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Policy Priorities

Preserving, protecting and defending the health and safety interests of our increasingly diverse patient population — and bolstering the economic viability of independent LTC pharmacies serving their growing needs — are the foundational pillars of SCPC’s federal legislative and regulatory agenda. Moreover, fostering a strong and dynamic independent LTC pharmacy sector is integral to improving patient outcomes and optimizing Medicare savings, today and in the future. Operating in today’s volatile, unpredictable legislative and regulatory environment requires flexibility, foresight and tactical agility. These four overarching principles will guide us:

Federal Definition of LTC Pharmacy

Pass Statutory Federal Definition of LTC Pharmacy into Law to Protect Seniors, Optimize Multiple Clinical Benefits

Existing federal regulatory requirements impose conflicting and confusing obligations on LTC pharmacies. This threatens patient care by disrupting essential medication management protocols, clinical services and care coordination activities needed to improve and optimize patient outcomes.

Modernizing regulatory oversight with a specific federal definition of LTC pharmacy – which must be passed into law by Congress — is long overdue. Creating a federal definition will alleviate vagaries and confusing overlap between CMS, EPA, FDA and other regulatory bodies. This will protect seniors all along the rapidly expanding care continuum — from institutional and community care settings all the way to the home.

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Keep Out-of-Pocket Costs Low for Seniors

Drug Pricing Reform Priority: Medicare Beneficiary Out of Pocket Costs Capped as Low as Possible

As Congress and the Administration work towards passage of a final drug pricing reform bill, SCPC will continue to support capping Medicare Part D beneficiaries’ out of pocket costs as low as possible.  

Capping out-of-pocket costs — and ultimately passing a final bill with caps as low as possible — would make drugs more affordable for elderly patients, improve their overall ability to sustain their prescribed regimen, and, by doing so, improve their overall health.

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PBM Transparency

Pass Legislation to Make Already Reported PBM Data Publicly Available

To better ensure CMS and consumers have access to drug pricing information relevant to seniors residing in long term care (LTC) facilities, SCPC specifies that the Senate Finance Committee-introduced Prescription Drug Pricing Reduction Act (PDPRA) and the Lower Cost, More Cures Act of 2019 (S. 3129/H.R. 19), introduced by Sen. Mike Crapo (R-ID) and Rep. Greg Walden (R-OR), respectively, should be amended to require disclosure of relevant PBM data.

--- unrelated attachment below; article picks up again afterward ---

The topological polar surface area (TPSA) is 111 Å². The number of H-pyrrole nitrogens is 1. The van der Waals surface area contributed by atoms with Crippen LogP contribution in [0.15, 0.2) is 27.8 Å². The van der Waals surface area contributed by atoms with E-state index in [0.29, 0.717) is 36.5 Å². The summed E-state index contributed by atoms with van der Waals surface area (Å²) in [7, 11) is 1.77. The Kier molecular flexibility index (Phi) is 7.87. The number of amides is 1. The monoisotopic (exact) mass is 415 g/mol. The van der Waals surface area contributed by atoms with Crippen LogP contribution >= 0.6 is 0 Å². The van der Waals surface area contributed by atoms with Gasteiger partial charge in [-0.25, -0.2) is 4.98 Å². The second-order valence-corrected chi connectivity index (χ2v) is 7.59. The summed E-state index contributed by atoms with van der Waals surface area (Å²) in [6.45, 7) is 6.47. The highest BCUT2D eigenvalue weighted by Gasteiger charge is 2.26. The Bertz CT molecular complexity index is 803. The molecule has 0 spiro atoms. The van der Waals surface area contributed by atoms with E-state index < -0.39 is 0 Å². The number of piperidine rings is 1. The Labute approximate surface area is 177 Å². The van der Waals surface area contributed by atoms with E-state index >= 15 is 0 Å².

Currently shielded from consumers and the public, SCPC believes sharing this data and increasing transparency is beneficial to seniors, consumers and the public-at-large. SCPC also wants the bills further improved by clarifying that PBMs and PDPs should also separately report data involving Medicare beneficiaries and other consumers served by an LTC pharmacy — separate from other retail pharmacy data.

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Accurate LTC Pharmacy Metrics

Establish Independent, Third-Party Pharmacy Quality Metrics

SCPC supports the development of pharmacy quality metrics via stakeholder consensus and collaboration with independent third parties. This will help ensure LTC pharmacies rightly have the ability to develop metrics that accurately and specifically reflect outcomes specific to LTC patients.

Further, HHS should assure that pharmacy metrics used to evaluate PDP performance are independently developed and validated if used to evaluate performance of LTC pharmacies under Medicare Part D. It is essential that metrics provide accurate information about the quality of pharmacy services provided to LTC patients.

Long Term Care at Home

Impact Long Term Care at Home (LTC@Home) Legislative and Regulatory Agenda

SCPC must be engaged across our entire, growing care continuum — all the way to the home, where the marketplace itself is driving the policy discussion as well as the future reality of clinical services delivery. We must further ensure the existence of a federal payment platform that appropriately funds LTC pharmacy services in whichever setting they’re provided.

 Developing substantive, bipartisan, data-validated ways to positively impact federal legislative and regulatory policy to optimize LTC pharmacies’ competitive foothold in the evolving LTC@Home space is an organizational priority.

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